A Proxy Server
Proxy servers can dramatically improve performance for groups of users. They can also be used to filter requests.
A proxy server, in a general sense of the term proxy, is a stand-in server. In a network, a proxy server is the entity that sits between corporate client machines and the Internet. For example, it may sit between a client application, such as a Web browser and the corporate server. Proxies are used to intercept incoming and outgoing requests to see if it can fulfill the requests itself. If not, it then forwards the request to the real server.
Forward and Reverse Proxies
The most common types of proxy servers are called forward and reverse proxies. A forward proxy is used to forward outgoing requests from a private network or intranet to the Internet, usually through a firewall. The main goal of the forward proxy is to provide a level of security and also to reduce network traffic. For example, if a Web browser is configured to do so, all requests will be made through the proxy, which in turn will apply filtering rules. The proxy will then request the site the user was trying to reach on his or her behalf, or more accurately: “by proxy.”
In contrast, a reverse proxy handles requests coming from the Internet to the private network or intranet. This provides a level of security that prevents the Internet clients from having direct access to data on the corporate servers. The reverse proxy sits between your Web server and the world. When an HTTP connection comes in, the reverse proxy will decide what to do, and then make a request to the appropriate backend Web server. Reverse proxies are very important, and they are commonly used to secure and load balance Web servers and also act as a content filter.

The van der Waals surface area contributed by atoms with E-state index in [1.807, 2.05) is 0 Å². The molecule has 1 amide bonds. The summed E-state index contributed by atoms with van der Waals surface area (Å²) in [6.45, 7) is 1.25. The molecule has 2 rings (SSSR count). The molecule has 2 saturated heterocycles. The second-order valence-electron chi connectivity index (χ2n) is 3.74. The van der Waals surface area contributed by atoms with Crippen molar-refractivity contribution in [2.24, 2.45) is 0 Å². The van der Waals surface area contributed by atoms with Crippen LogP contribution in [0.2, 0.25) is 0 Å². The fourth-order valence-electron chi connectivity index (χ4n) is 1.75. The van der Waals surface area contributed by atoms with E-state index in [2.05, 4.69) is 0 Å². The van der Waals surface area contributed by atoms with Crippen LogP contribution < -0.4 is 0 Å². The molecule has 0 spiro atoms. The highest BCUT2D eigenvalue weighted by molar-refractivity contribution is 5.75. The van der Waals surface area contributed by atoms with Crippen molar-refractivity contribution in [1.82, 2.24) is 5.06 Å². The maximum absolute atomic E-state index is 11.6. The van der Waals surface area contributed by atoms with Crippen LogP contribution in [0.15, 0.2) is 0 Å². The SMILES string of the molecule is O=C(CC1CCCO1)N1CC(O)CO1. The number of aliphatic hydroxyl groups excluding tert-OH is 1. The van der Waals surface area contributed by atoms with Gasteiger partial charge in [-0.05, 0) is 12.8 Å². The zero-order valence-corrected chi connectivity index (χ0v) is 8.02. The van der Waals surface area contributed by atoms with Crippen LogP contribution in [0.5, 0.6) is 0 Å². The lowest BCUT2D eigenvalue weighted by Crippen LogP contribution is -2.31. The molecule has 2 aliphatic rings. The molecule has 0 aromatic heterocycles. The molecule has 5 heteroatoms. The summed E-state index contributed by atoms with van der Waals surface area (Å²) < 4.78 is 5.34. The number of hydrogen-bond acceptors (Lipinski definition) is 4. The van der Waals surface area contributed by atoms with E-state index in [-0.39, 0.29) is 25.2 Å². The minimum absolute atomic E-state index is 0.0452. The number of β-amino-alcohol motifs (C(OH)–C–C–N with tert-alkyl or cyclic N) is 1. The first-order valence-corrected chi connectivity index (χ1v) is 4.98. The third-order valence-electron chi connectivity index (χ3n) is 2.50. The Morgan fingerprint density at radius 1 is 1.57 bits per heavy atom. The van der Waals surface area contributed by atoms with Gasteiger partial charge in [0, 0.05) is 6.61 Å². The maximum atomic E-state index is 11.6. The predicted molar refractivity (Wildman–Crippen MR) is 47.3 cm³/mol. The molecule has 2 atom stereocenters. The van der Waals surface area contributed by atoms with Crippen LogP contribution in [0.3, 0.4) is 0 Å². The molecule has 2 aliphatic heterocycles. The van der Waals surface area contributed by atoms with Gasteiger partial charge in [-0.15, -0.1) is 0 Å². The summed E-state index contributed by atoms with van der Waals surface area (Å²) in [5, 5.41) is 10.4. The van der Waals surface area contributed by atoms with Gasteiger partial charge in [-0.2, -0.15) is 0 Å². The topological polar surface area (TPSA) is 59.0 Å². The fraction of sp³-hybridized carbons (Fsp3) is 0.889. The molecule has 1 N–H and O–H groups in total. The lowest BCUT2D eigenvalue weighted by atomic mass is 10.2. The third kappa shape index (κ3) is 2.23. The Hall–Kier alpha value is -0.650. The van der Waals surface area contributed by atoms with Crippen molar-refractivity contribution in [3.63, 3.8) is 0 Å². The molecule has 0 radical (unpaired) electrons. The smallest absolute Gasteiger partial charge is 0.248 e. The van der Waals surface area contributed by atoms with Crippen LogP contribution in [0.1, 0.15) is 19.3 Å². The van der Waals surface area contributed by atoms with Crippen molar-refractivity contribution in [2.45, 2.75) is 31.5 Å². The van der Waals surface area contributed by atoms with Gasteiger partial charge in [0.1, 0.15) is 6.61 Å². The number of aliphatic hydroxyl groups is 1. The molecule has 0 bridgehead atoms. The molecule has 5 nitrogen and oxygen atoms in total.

Proxy servers can also be chained. This is not a type of proxy server, but rather a method for using reverse and forward proxy servers across your network or across multiple networks in cases where the number of requests to the proxy may exceed its limits causing it to slow down. A proxy server chain lets you assign a specific number of clients to each proxy within the chain.
“Secure by Proxy” on EnterpriseNetworkinPlanet.com
This article discusses the concept of a proxy server and reverse proxies, and how they can be used to provide better Web (HTTP) services.
The Purpose of a Proxy Server
Proxy servers have two main purposes:
Proxy servers can dramatically improve performance for groups of users. This is because it saves the results of all requests for a certain amount of time. Consider the case where both user X and user Y access the World Wide Web through a proxy server. First user X requests a certain Web page, which we’ll call Page 1. Sometime later, user Y requests the same page. Instead of forwarding the request to the Web server where Page 1 resides, which can be a time-consuming operation, the proxy server simply returns the Page 1 that it already fetched for user X. Since the proxy server is often on the same network as the user, this is a much faster operation. Proxy servers can support hundreds or thousands of users.
Proxy servers can also be used to filter requests. For example, a company might use a proxy server to prevent its employees from accessing a specific set of Web sites.
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